By Jim Schutze
By Rachel Watts
By Lauren Drewes Daniels
By Anna Merlan
By Lee Escobedo
By Eric Nicholson
Meander through the neighborhood surrounding the Cowboys' Valley Ranch headquarters and take a trip down memory lane. All the great quarterbacks are immortalized here: There's Staubach Street, Meredith Way, Morton Avenue and...would you believe, Carano Court?
See, there's still hope for Drew Henson.
Not of ever sniffing the Ring of Honor, or the playing field, for that matter. But of someday getting his very own cul-de-sac.
Glenn Carano, since there's no way in hell you remember, was Dallas' second-round draft pick in 1977. Buried behind Hall-of-Famer Roger Staubach, he threw only 57 passes in an extremely forgettable seven-year career carrying Captain America's clipboard.
Considering his development at the speed of refrigerated honey, Henson is on a pace to be canonized not as a boulevard but a bust.
Surmised Cowboys coach Bill Parcells of Henson near the end of pre-season, "He's not ready."
And with that ringing endorsement, Henson has now received the thumbs-down from coaching icons in two sports. Let's go back to this evaluation of Drew the baseball player, from none other than Yankees manager Joe Torre:
"At this time he's not in our immediate plans," Torre said in 2001 after watching his "can't-miss" third base prospect strike out 48 times in 139 at-bats and commit seven errors in 35 games for the AAA Columbus Clippers. "He's still a long ways away."
Drew Drive, here we come.
While Irving rookie Tyson Thompson was the surprise of Cowboys training camp, deafening whispers followed the two big disappointments. Right tackle Jacob Rogers, released when he opted for season-ending knee surgery the Cowboys didn't deem necessary, is--pssst, a P-word. And Henson, acquired and groomed to be the quarterback of the future, is--pssst, a B-word. (One rhymes with rust and the other with wussy; you figure it out.)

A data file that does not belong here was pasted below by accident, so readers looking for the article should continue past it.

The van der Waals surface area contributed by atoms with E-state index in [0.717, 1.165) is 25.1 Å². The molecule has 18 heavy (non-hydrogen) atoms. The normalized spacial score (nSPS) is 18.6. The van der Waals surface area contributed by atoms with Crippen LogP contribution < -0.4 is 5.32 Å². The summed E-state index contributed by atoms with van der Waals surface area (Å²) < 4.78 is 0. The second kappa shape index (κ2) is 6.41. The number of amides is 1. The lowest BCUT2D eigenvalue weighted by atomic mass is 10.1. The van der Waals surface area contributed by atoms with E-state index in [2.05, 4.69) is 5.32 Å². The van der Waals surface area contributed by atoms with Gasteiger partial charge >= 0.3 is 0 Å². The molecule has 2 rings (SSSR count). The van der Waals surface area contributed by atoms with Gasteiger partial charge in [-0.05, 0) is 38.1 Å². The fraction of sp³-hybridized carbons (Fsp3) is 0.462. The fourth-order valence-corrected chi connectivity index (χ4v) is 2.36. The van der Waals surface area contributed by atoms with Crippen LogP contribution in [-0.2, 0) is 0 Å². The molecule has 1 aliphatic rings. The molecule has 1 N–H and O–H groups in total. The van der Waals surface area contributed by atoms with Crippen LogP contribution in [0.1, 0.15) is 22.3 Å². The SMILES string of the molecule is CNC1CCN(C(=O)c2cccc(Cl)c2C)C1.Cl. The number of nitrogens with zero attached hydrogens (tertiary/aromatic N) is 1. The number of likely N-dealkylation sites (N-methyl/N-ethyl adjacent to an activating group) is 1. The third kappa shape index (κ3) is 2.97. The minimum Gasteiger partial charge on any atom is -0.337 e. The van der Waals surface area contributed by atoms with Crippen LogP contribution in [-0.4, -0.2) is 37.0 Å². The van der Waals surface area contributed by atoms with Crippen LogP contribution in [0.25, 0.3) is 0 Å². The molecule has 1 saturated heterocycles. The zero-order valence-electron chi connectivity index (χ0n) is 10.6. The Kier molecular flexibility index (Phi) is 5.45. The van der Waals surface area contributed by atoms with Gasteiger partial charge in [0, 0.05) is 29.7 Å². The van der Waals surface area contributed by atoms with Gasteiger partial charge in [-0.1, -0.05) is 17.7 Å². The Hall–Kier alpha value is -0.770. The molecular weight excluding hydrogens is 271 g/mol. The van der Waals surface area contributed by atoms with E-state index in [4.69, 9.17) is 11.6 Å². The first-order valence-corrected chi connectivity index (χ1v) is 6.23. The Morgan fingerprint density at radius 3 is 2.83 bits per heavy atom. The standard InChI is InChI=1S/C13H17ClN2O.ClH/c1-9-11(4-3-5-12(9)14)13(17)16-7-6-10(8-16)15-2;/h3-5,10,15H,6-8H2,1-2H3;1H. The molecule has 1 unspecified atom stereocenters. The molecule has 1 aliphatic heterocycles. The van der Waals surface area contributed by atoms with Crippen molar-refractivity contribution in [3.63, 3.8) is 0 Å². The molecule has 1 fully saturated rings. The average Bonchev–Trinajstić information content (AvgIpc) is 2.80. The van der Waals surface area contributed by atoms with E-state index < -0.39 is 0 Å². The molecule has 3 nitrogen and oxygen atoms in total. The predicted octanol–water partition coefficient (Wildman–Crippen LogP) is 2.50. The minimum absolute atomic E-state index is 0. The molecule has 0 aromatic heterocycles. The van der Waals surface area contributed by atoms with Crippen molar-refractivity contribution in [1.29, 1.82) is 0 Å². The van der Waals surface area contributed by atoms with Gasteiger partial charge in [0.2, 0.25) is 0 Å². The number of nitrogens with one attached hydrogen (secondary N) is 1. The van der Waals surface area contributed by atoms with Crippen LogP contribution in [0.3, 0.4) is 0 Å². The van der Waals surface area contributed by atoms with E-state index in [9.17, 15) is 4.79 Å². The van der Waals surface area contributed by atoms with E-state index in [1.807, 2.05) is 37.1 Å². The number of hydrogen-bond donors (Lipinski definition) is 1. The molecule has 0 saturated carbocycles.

After an off-season spent retooling his delivery in search of improved accuracy, Henson went to Oxnard expecting to push Drew Bledsoe for the starting job. But as the pre-season ended last Thursday night at steamy Texas Stadium with a 27-20 win over the Jaguars, Henson was relegated to huddling alongside guys whose next jobs will involve blue collars instead of blue stars.
After completing only 12 of 27 pre-season passes and spending most of the last two exhibitions standing on the sideline in a baseball cap, Henson begins the season as Dallas' No. 3 quarterback.
In the locker room, Henson shoves a dip between his cheek and gum before putting on his jeans, NY cap and optimistic face.
"It went how it went," he shrugs in assessing his pre-season. "There were a couple throws I'd like to have back. But I can't worry about the what-ifs or it will drive me crazy. Obviously I didn't think I'd be No. 3. But it's a long season, and I'm going to keep working. Keep staying ready."
While the 64-year-old Parcells isn't exactly oozing with trust in Henson, owner Jerry Jones remains committed. Jones has invested a third-round draft pick (in a trade to the Texans), a seven-year contract and a $3.1 million guaranteed signing bonus, and he's not about to prematurely toss Henson atop the baseballers-gone-bust junk pile next to Quincy Carter and Chad Hutchinson.